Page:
By Josh Brown
COLUMBUS — Miami East’s Alex Isbrandt and Covington’s Ryan Ford both put their previous experience to good use.
Covington’s Brandon Magee found out the importance of being a state alternate.
And after the first day of competition at the Division III state wrestling tournament Thursday at the Schottenstein Center in Columbus, a pair of Miami East and Troy Christian wrestlers and Covington’s Ford are still in the hunt for championships, while a host of others will try to fight their way back in the consolation rounds.
* Vikings Advance
Even after falling behind 3-0, Miami East’s Alex Isbrandt (126) didn’t stop fighting.
Trailing by one point in the closing seconds, that paid off.
Isbrandt scored two near-fall points with only two seconds left in the match, grabbing a thrilling 4-3 victory in his first-round match over Steubenville Catholic’s Luke Coniker to advance to Friday’s championship quarterfinals along with teammate Graham Shore (113).
“It was 3-0 in the middle of the second period, then I got a reversal in the third, caught him in a cradle and turned him for a two-count with two seconds left,” Isbrandt said. “It feels pretty good.”
It’s not an unfamiliar feeling for Isbrandt, who placed seventh at state last season. And those wins last year helped keep him in the match mentally even when behind.
“You’ve just got to keep believing that you can come back and win it,” Isbrandt said. “It (last year’s experience) did help a little, yeah. You just can’t stop fighting.”
Shore, meanwhile, kept the drama out of his first-round match, routing Nelsonville-York’s Cody Welch with a 19-2 tech. fall. The sophomore — who came in as a district champion this season after beating a nationally-ranked opponent en route to that title — said that experience both gave him confidence and kept him focused.
“It just gives the tournament a whole different feel, coming in as a No. 1,” Shore said after going in as a No. 3 seed last year. “You’re coming in as one of the top guys instead of the underdog. Winning last week showed me I could beat anyone on any given day, but I also knew I couldn’t take anyone lightly.
“I know I’ve got a target on my back for some people, sure. But you’ve got to bring it here. I knew going in that if I was wrestling my match, he couldn’t beat me. It’s good to get those first-match jitters out.”
“Graham was dominant,” Miami East coach Mark Rose said. “He looked good. His motor was running. To get a tech. fall at state, that’s saying something. And Alex pulls one out by the skin of his teeth, gets a two-count in the last two seconds.”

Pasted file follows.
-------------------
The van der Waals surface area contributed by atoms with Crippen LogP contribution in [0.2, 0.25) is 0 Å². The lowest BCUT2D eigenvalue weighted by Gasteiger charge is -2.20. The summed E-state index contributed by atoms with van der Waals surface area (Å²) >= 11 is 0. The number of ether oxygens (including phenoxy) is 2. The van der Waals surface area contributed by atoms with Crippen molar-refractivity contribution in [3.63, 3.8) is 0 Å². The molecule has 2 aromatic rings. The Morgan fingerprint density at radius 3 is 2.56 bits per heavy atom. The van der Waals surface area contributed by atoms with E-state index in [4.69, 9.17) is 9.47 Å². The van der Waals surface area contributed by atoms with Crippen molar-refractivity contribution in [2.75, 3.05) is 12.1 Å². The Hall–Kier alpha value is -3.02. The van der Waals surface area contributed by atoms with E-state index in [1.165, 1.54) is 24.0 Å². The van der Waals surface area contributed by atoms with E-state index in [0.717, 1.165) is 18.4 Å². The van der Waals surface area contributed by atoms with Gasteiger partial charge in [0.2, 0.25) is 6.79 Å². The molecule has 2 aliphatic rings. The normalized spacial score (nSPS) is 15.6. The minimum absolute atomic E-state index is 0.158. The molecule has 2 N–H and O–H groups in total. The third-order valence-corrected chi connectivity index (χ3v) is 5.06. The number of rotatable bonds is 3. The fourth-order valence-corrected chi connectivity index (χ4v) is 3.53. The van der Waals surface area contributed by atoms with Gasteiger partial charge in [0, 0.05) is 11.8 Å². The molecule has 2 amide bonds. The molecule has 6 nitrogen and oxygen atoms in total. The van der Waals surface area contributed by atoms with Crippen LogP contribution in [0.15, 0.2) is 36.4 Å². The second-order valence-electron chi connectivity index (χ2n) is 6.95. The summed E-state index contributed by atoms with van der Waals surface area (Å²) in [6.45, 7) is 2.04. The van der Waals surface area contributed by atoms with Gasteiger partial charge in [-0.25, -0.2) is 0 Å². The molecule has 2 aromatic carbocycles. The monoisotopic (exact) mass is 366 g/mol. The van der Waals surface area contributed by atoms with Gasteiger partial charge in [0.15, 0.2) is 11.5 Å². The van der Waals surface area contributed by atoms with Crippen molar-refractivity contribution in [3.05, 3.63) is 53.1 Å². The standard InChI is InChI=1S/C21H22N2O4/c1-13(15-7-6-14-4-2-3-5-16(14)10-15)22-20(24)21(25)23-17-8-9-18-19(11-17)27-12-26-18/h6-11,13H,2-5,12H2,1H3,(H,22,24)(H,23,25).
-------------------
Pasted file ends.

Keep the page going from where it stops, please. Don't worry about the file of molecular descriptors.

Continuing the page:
Ben Ferguson (285) and Zane Strubler (132) had a tougher time. Ferguson, a No. 3 seed out of his district, lost via a narrow 4-3 decision to Oak Harbor’s Brandon Garber, while Strubler was defeated 9-3 by district champion Stan Bleich from Elyria Catholic.
“I was just trying to push the pace, get him moving and maybe get a quick scramble for a takedown,” Ferguson said of the end of his match, where both wrestlers were in neutral position. “Last year, I won my first match, dropped the second and fought back to place eighth. Now I’ve just got to stay focused and keep my mind right, not let it get to me and fight back to get third.”
Strubler lost his consolation match Thursday night 6-2 to Caldwell’s Kolby Rayner and was eliminated, while Ferguson won 8-4 against Orwell Grand Valley’s Austin Mathis to stay alive.
“I feel like I went hard,” Strubler said. “I’ve wrestled in big tournaments before, but this one is just kind of overwhelming. I’ve been training for this my whole life.”
“Ben fought hard, Zane fought hard,” Rose said. “A loss in the first round doesn’t kill you. It just makes your road harder. Hopefully we can get (the guys) back tomorrow and put some points on the board.”
* 2-0 Eagles
Troy Christian’s Jacob Edwards (106) and Michael Sergent (120) both qualified to the state tournament as freshman.
And both the junior Sergent and sophomore Edwards coasted through the first round with ease this year, with Edwards pinning Milan Edison’s Dylan Burns at 1:16 and Sergent putting away an 8-1 decision over Galion Northmor’s Griffin Jenkins.
“I wrestled him twice earlier this year, so I was confident,” Edwards said. “I knew coming in it would be a good match, but I took him down early and didn’t let him up.”
Edwards went 1-2 at the state tournament last year, so scoring a pin in his first match was big.